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Black Mental Health

Black Mental Health In Canada

Black Mental Health in Canada

Stigma, Misunderstanding and Silence

Within the African, Caribbean and Black (ACB) community in Canada, those struggling with mental health issues are usually forced to do so in abject silence.  Deep and entrenched misunderstandings and cultural taboos have led us to erect self-imposed barriers to accessing help and safe spaces to heal.  These same barriers hinder the ability of ACB Canadians from successfully dealing with the challenges of depression, anxiety and other mental illnesses.

The Canadian ACB communities are diverse in language, culture and religion and the way mental health is taught in countries in Africa and the Caribbean also differs, says Akwatu Khenti, director of the Centre for Addiction and Mental Health’s (CAMH) Office of Transformative Global Health. Spirituality and family values are important, and notions of mental health often come down to how they were raised.

Historically, for example, mental illness has been portrayed in Caribbean culture as a curse, or would mean that you had been possessed by evil. Black communities and others in these countries perceived mental illness as a negative experience, one that only happened if you offended someone or were given the evil eye, Khenti says. Being mentally ill would be considered your punishment.

The roots of these ideas stem from folklore rich with belief in Obeah, Voodoo, or Santeria — spiritual practices or religions that have their basis in African cultures. A person believed to be possessed could exhibit abnormal behaviour, some of which coincide with symptoms of illnesses such as depression, bipolar disorder, and anxiety.

Well, here’s some truth about mental illness in the black community:

  • People of Caribbean, East and West African origin in Ontario have 60% increased risk of psychosis.
  • Over 19% used drugs or alcohol to deal with stress
  • Black individuals are more likely to qualify as low-income, experience unemployment and be uninsured.
  • Negative attitudes towards the health care system reduces black individuals’ willingness to seek and receive care.
  • Mental health issues are not openly discussed in the black community and thus individuals struggle silently.
  • Treatment providers are less likely to be black and many are not educated on black culture and black struggles.

Mental health problems within the black community in Canada present distinctive features depending on the stage of life. As children, it affects them in the areas of academics, social functioning, self-esteem, and behavioural problems. During teen years, it affects these same areas but adds the tendency to self-medicate, engage in risky behavior, and make bad choices that could lead to criminality, health problems, relational pitfalls and more. As an adult, mental health issues have the capacity to render someone dysfunctional in areas of work, relationships and self-care.


Many factors contribute to Black mental health problems, including:

  • Biology, such as family genes and neurological problems from birth
  • Life circumstances such as poverty, abuse, neglect and being subject to traumatic events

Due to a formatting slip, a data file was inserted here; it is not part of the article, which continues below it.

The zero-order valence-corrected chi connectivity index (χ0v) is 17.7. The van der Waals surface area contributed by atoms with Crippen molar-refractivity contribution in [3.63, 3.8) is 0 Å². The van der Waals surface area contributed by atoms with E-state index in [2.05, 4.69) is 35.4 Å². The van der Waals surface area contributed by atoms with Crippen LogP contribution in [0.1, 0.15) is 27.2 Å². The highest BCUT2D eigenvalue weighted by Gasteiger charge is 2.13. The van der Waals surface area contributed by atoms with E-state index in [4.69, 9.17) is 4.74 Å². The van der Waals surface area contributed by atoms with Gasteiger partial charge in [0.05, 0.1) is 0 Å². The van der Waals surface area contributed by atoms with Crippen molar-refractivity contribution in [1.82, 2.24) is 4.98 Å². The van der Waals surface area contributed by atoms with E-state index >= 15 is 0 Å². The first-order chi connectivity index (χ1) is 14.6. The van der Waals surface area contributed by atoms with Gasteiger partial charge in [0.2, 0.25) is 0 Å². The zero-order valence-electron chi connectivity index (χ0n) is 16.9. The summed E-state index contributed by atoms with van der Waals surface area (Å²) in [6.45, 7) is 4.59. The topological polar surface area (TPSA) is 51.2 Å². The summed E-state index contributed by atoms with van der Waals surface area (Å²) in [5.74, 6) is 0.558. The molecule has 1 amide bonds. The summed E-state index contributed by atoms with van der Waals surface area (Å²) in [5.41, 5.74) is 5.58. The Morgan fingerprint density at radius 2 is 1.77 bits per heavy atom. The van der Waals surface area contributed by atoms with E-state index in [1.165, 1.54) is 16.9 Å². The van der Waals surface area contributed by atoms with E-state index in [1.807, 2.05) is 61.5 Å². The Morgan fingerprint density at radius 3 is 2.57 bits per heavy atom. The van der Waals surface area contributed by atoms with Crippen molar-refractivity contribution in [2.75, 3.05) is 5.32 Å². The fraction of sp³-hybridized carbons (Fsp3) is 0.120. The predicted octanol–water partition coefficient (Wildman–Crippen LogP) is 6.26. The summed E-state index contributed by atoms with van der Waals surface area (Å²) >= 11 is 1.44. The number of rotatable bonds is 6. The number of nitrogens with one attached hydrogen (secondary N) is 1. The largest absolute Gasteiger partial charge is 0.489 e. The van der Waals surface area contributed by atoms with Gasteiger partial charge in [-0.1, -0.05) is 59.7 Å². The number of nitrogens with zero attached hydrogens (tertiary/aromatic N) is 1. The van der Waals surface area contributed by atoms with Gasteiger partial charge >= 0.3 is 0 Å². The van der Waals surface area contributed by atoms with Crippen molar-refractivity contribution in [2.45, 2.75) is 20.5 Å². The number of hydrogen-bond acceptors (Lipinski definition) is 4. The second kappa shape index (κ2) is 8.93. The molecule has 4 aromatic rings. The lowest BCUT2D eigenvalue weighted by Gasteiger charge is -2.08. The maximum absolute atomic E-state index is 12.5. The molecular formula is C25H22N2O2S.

• Family history of mental health problems
  • And, most obviously, racism…..

Impact of Racism


There is no need to be shameful about having mental health problems. Many people do but there are real and effective ways to get treated. Help is available and professionals are willing, ready and able to help. In fact the prognosis is very positive when treatment is sought and most individuals do get better and recover completely.


Early Warning Signs

If you believe you or someone you know may be suffering from mental illness, there are some key signs to look for:


  • Eating or sleeping too much or too little
  • Pulling away from people and usual activities
  • Having low or no energy
  • Feeling numb or like nothing matters
  • Having unexplained aches and pains
  • Feeling helpless or hopeless
  • Smoking, drinking, or using drugs more than usual
  • Feeling unusually confused, forgetful, on edge, angry, upset, worried, or scared
  • Yelling or fighting with family and friends
  • Experiencing severe mood swings that cause problems in relationships
  • Having persistent thoughts and memories you can’t get out of your head
  • Hearing voices or believing things that are not true
  • Thinking of harming yourself or others


If we want to create a country where people have true mental health support, we need to acknowledge the unique ways that society harms individuals, and, from there, create safe spaces where people can access culturally competent care with people who can relate to their experiences.

We can start by educating ourselves about mental health, and Canada’s relationship to anti-Black racism, and we can begin to move towards a healthier, more humane country by looking out for those around us, listening to them without judgement, and remembering that anyone can struggle with their mental health and that everyone is worthy of compassion.

Building solidarity is absolutely essential if we want a future where everyone has equal access to mental health support. And it’s high time we recognize that building that future will save black lives.

Be proud of who you are and the beauty of your skin. Embrace your cultures, your languages, and your history. And remember to take care of yourself, and each other.

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